Most people in this historic community think of Tom Ottenstein as the man who built a 307-foot steel observation tower overlooking the Civil War battlefield - thus sparking a bitter controversy that pitted him against historians, local residents and history buffs who thought the tower a "sacrilege" on such hallowed ground.

That was three years ago, Time and familiarity has begun to chip away at the old hostility, according to officials of Cumberland Township, where the tower stands. People are beginning to grow accustomed to the sight of the spindly silver structure overlooking the foothills and the rolling plains of the battlefield.

Now Ottenstein, a Bethesda businessman who promoted the tower as an economic boon" that would produce tax revenues for Cumberland Township, has reopened the old wounds by refusing to pay a 7 per cent amusement tax on each $1.75 admission ticket he sells.

The tower, he now contends in a suit filed here, is an "educational experience" rather than an entertainment subject to an amusement tax. It is "something meaningful," he said.

Ottenstein's suit has generated wider concerns here because of the fear that if he wins - all the Civil War museums and battlefield - related amusements will suddnely see themselves as "educational experiences" also exempt from the tax, draining this tourist community of its financial lifeblood.

Ottenstein's move has baffled Cumberland Township officials who had individually endorsed the tower's construction in anticipation of the additional tax revenue for the township.But now, according to one observer familiar with the controversy, the supervisors "have been left holding the bag."

"There's no other way I can look at it (the suit) except as a complete turnabout on Mr. Ottenstein's part," said H. Wayne Cluch, a supervisor, who estimated Ottenstein owes the township in excess of $10,000.

Cumberland officials say they can't understand why Ottenstein suddenly last summer decided to stop paying the tax. He paid it until July, 1976 - a total of $41,461.32 - and didn't inform the township that he was discontinuing tax payments until last December.

The first two years the tower was open, Ottenstein charged $1.50 for adult admissions with the 7 per cent tax included in that price. This year, he raised the price of $1.75.

Ottenstein said he was too busy fighting court battles over the tower (the state had tried several times to prevent construction) to consider the basic fairness of the amusement tax before last year. Before last July, he paid it without much thought, he said.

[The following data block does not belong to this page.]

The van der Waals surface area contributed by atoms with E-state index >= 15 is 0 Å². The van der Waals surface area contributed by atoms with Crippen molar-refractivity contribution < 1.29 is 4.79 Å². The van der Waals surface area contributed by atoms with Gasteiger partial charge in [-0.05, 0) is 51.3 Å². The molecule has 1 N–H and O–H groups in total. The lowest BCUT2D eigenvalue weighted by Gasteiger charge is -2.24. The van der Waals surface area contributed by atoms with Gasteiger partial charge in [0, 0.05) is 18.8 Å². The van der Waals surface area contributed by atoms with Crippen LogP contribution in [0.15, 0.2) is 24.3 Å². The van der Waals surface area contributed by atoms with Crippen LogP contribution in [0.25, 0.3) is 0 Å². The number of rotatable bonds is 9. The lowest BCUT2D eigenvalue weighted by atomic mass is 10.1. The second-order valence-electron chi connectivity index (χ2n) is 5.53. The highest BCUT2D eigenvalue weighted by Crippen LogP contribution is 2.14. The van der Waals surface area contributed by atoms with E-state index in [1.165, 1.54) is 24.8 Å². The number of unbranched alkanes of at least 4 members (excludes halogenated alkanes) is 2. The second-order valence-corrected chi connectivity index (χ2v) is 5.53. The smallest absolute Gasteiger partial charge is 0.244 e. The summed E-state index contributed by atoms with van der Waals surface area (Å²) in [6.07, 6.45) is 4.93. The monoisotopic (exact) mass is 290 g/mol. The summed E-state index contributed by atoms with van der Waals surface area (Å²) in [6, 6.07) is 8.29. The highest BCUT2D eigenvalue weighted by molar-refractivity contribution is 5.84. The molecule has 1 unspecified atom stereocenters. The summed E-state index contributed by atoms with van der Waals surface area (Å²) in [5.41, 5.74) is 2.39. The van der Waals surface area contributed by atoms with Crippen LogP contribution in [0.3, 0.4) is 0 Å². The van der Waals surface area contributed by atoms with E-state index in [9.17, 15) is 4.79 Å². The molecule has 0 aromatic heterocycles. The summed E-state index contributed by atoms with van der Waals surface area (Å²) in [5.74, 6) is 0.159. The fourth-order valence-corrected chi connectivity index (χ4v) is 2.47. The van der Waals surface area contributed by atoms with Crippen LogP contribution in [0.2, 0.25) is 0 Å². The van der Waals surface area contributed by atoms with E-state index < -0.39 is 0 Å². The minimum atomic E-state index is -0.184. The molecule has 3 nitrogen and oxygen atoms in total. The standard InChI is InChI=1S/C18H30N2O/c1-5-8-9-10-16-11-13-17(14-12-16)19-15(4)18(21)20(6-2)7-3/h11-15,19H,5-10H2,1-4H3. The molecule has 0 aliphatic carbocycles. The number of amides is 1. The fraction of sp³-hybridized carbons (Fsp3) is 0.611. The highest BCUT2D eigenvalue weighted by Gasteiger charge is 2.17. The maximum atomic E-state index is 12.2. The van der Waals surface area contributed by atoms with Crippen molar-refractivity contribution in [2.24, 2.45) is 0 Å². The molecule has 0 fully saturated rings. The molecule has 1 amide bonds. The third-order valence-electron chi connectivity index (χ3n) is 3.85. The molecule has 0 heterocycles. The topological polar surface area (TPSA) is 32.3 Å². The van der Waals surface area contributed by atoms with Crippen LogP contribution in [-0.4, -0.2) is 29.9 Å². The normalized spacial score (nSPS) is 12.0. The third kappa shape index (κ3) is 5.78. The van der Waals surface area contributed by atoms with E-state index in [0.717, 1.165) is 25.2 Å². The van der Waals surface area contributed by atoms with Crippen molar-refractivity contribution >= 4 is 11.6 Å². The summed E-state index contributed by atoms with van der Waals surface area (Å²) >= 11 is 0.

The amusement tax accounts for 50 per cent of the tax base in Cumberland Township and for 17 per cent of the tax base in Gettysburg.

"We would just automatically stop paying the tax" if Ottenstein is successful, said Treva Weikert, manager of the Prince of Peace Museum, a religious museum located amid the fast food restaurants, hotels and gas stations that line the main street in Gettysburg.

To thwart Ottenstein's efforts, the township Board of Supervisors recently enacted an ordinance providing for an admissions tax to "any place or activity" in the township.

In return, Ottenstein amended his original suit to force the court to decide the legality of such a tax. "They figured they were going to lose so they changed the law," Ottenstein said bitterly.

"I'm no saying a person who visits the tower (called the National Gettysburg Battlefield Tower) goes away with a Ph.D. in history, but he does go away more knowledgable about the Gettysburg battle," said Ottenstien.

Shaped like an hourglass, the tower has four observation decks, the two lower decks are enclosed and the top levels are open. Each level provides a panormaic view of the town of Gettysburg and the battlefield.

Before ascending the tower in a whirring elevator, visitors are given a leaflet that identifies what they can see from the top.

On the first enclosed level are various photographs of Civil War scenes and its famous participants, Lee Grant, Custer and others. There are also dolls, paintings, flags, posters and telescopes.

Music of the Civil War era - lots of drums, flutes and horns - is played continuously on overhead loudspeakers.

The crux of Ottenstein's argument, however, centers on a 12-minute tape giving a brief narrative dramatization of the three days of bloody battle, which is played over and over on the second observation deck.

Visitors, as they walk around the deck, are able to view the portion of the battlfield being discussed then on the tape.

The attorney for the township maintained in a legal brief that the "tower is of limited educational value to the uniformed. . . On the other hand, in terms of entertainment and enjoyment, a beautiful view is provided which pleasurably occupies the sense of sight."

The township's argument also addresses the fact that Ottenstein has two concessions on the tower grounds that sell popcorn, cotton candy, snow cones, hot dogs, hamburgers and soda, and give the grounds an amusement park aura. In a sort of mini-zoo, rabbits, geese and sheep are on view beneath the tower.

When asked whether the tower is educational or amusing, visitors most frequently respond that it's a little bit of both.